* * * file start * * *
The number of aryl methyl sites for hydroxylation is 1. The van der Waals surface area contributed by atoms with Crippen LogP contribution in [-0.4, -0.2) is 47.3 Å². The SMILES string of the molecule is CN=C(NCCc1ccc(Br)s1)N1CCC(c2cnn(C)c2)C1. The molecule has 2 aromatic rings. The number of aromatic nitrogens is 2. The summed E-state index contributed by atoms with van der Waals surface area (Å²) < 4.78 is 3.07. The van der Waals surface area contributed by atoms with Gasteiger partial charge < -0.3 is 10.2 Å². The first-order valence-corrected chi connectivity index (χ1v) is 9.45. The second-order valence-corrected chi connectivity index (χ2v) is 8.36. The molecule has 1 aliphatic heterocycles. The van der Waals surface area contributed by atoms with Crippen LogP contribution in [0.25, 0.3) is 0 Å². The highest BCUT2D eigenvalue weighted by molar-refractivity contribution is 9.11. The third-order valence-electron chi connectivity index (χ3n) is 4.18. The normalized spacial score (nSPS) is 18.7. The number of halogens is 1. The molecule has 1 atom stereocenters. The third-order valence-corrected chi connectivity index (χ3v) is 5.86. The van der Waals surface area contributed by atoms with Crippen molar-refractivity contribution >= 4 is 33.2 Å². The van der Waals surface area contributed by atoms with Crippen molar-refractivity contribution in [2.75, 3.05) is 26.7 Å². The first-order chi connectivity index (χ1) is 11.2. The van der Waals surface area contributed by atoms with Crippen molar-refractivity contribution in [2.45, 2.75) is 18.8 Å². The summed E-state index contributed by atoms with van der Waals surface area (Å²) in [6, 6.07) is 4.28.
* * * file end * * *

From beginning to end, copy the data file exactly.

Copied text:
The number of aryl methyl sites for hydroxylation is 1. The van der Waals surface area contributed by atoms with Crippen LogP contribution in [-0.4, -0.2) is 47.3 Å². The SMILES string of the molecule is CN=C(NCCc1ccc(Br)s1)N1CCC(c2cnn(C)c2)C1. The molecule has 2 aromatic rings. The number of aromatic nitrogens is 2. The summed E-state index contributed by atoms with van der Waals surface area (Å²) < 4.78 is 3.07. The van der Waals surface area contributed by atoms with Gasteiger partial charge < -0.3 is 10.2 Å². The first-order valence-corrected chi connectivity index (χ1v) is 9.45. The second-order valence-corrected chi connectivity index (χ2v) is 8.36. The molecule has 1 aliphatic heterocycles. The van der Waals surface area contributed by atoms with Crippen LogP contribution in [0.25, 0.3) is 0 Å². The highest BCUT2D eigenvalue weighted by molar-refractivity contribution is 9.11. The third-order valence-electron chi connectivity index (χ3n) is 4.18. The normalized spacial score (nSPS) is 18.7. The number of halogens is 1. The molecule has 1 atom stereocenters. The third-order valence-corrected chi connectivity index (χ3v) is 5.86. The van der Waals surface area contributed by atoms with Crippen molar-refractivity contribution >= 4 is 33.2 Å². The van der Waals surface area contributed by atoms with Crippen molar-refractivity contribution in [2.75, 3.05) is 26.7 Å². The first-order chi connectivity index (χ1) is 11.2. The van der Waals surface area contributed by atoms with Crippen molar-refractivity contribution in [2.45, 2.75) is 18.8 Å². The summed E-state index contributed by atoms with van der Waals surface area (Å²) in [6, 6.07) is 4.28.